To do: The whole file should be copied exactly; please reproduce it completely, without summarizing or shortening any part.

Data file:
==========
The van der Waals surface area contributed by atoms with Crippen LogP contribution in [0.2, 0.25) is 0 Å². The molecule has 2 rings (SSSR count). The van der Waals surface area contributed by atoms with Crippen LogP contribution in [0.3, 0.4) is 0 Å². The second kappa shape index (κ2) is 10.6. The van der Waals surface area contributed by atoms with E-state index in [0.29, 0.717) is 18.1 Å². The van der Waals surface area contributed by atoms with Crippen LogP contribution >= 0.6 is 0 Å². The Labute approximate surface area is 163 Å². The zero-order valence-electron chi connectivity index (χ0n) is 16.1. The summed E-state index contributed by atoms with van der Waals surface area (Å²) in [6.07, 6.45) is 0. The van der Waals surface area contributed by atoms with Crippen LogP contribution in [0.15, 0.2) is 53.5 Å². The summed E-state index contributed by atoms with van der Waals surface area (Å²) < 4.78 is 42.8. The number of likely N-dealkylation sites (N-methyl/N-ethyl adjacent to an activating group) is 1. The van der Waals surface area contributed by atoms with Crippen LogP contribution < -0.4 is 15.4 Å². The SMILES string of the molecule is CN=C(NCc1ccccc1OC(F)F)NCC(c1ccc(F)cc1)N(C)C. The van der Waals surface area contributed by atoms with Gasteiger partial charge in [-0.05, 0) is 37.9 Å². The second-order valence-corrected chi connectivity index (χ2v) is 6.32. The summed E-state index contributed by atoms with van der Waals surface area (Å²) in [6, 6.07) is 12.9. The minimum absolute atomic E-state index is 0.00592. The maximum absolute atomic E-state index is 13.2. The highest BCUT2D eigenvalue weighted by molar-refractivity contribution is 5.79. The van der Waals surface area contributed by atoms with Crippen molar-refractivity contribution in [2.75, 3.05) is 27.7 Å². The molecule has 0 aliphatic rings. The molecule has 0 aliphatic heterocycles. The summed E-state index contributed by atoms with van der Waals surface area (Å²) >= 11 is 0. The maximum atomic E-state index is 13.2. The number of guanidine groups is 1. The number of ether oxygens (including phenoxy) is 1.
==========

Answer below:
The van der Waals surface area contributed by atoms with Crippen LogP contribution in [0.2, 0.25) is 0 Å². The molecule has 2 rings (SSSR count). The van der Waals surface area contributed by atoms with Crippen LogP contribution in [0.3, 0.4) is 0 Å². The second kappa shape index (κ2) is 10.6. The van der Waals surface area contributed by atoms with E-state index in [0.29, 0.717) is 18.1 Å². The van der Waals surface area contributed by atoms with Crippen LogP contribution >= 0.6 is 0 Å². The Labute approximate surface area is 163 Å². The zero-order valence-electron chi connectivity index (χ0n) is 16.1. The summed E-state index contributed by atoms with van der Waals surface area (Å²) in [6.07, 6.45) is 0. The van der Waals surface area contributed by atoms with Crippen LogP contribution in [0.15, 0.2) is 53.5 Å². The summed E-state index contributed by atoms with van der Waals surface area (Å²) < 4.78 is 42.8. The number of likely N-dealkylation sites (N-methyl/N-ethyl adjacent to an activating group) is 1. The van der Waals surface area contributed by atoms with Crippen LogP contribution < -0.4 is 15.4 Å². The SMILES string of the molecule is CN=C(NCc1ccccc1OC(F)F)NCC(c1ccc(F)cc1)N(C)C. The van der Waals surface area contributed by atoms with Gasteiger partial charge in [-0.05, 0) is 37.9 Å². The second-order valence-corrected chi connectivity index (χ2v) is 6.32. The summed E-state index contributed by atoms with van der Waals surface area (Å²) in [6, 6.07) is 12.9. The minimum absolute atomic E-state index is 0.00592. The maximum absolute atomic E-state index is 13.2. The highest BCUT2D eigenvalue weighted by molar-refractivity contribution is 5.79. The van der Waals surface area contributed by atoms with Crippen molar-refractivity contribution in [2.75, 3.05) is 27.7 Å². The molecule has 0 aliphatic rings. The molecule has 0 aliphatic heterocycles. The summed E-state index contributed by atoms with van der Waals surface area (Å²) >= 11 is 0. The maximum atomic E-state index is 13.2. The number of guanidine groups is 1. The number of ether oxygens (including phenoxy) is 1.